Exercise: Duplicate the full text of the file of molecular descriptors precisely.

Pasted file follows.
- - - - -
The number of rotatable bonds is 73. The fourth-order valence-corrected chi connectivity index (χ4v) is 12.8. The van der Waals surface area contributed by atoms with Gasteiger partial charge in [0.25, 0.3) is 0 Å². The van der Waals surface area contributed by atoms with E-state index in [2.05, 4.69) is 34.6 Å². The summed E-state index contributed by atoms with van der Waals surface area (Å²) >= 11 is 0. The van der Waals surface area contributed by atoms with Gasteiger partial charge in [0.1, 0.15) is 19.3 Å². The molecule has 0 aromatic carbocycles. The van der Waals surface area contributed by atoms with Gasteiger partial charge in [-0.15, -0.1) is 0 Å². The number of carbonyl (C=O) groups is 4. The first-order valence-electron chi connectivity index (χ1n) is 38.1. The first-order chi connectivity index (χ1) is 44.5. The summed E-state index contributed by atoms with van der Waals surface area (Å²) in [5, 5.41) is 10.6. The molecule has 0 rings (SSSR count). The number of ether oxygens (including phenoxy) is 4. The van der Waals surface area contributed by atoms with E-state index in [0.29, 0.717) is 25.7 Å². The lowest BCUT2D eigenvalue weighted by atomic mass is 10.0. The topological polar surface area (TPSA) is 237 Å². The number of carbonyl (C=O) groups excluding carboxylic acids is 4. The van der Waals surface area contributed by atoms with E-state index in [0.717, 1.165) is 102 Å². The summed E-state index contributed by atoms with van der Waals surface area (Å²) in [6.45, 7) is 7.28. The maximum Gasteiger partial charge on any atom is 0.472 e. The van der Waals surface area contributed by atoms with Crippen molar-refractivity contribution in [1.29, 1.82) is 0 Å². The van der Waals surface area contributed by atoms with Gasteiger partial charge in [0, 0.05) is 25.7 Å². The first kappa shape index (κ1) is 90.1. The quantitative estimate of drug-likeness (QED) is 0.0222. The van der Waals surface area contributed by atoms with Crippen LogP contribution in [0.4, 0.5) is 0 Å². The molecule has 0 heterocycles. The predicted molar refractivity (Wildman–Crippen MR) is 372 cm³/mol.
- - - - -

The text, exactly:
The number of rotatable bonds is 73. The fourth-order valence-corrected chi connectivity index (χ4v) is 12.8. The van der Waals surface area contributed by atoms with Gasteiger partial charge in [0.25, 0.3) is 0 Å². The van der Waals surface area contributed by atoms with E-state index in [2.05, 4.69) is 34.6 Å². The summed E-state index contributed by atoms with van der Waals surface area (Å²) >= 11 is 0. The van der Waals surface area contributed by atoms with Gasteiger partial charge in [0.1, 0.15) is 19.3 Å². The molecule has 0 aromatic carbocycles. The van der Waals surface area contributed by atoms with Gasteiger partial charge in [-0.15, -0.1) is 0 Å². The number of carbonyl (C=O) groups is 4. The first-order valence-electron chi connectivity index (χ1n) is 38.1. The first-order chi connectivity index (χ1) is 44.5. The summed E-state index contributed by atoms with van der Waals surface area (Å²) in [5, 5.41) is 10.6. The molecule has 0 rings (SSSR count). The number of ether oxygens (including phenoxy) is 4. The van der Waals surface area contributed by atoms with E-state index in [0.29, 0.717) is 25.7 Å². The lowest BCUT2D eigenvalue weighted by atomic mass is 10.0. The topological polar surface area (TPSA) is 237 Å². The number of carbonyl (C=O) groups excluding carboxylic acids is 4. The van der Waals surface area contributed by atoms with E-state index in [0.717, 1.165) is 102 Å². The summed E-state index contributed by atoms with van der Waals surface area (Å²) in [6.45, 7) is 7.28. The maximum Gasteiger partial charge on any atom is 0.472 e. The van der Waals surface area contributed by atoms with Crippen molar-refractivity contribution in [1.29, 1.82) is 0 Å². The van der Waals surface area contributed by atoms with Gasteiger partial charge in [0, 0.05) is 25.7 Å². The first kappa shape index (κ1) is 90.1. The quantitative estimate of drug-likeness (QED) is 0.0222. The van der Waals surface area contributed by atoms with Crippen LogP contribution in [0.4, 0.5) is 0 Å². The molecule has 0 heterocycles. The predicted molar refractivity (Wildman–Crippen MR) is 372 cm³/mol.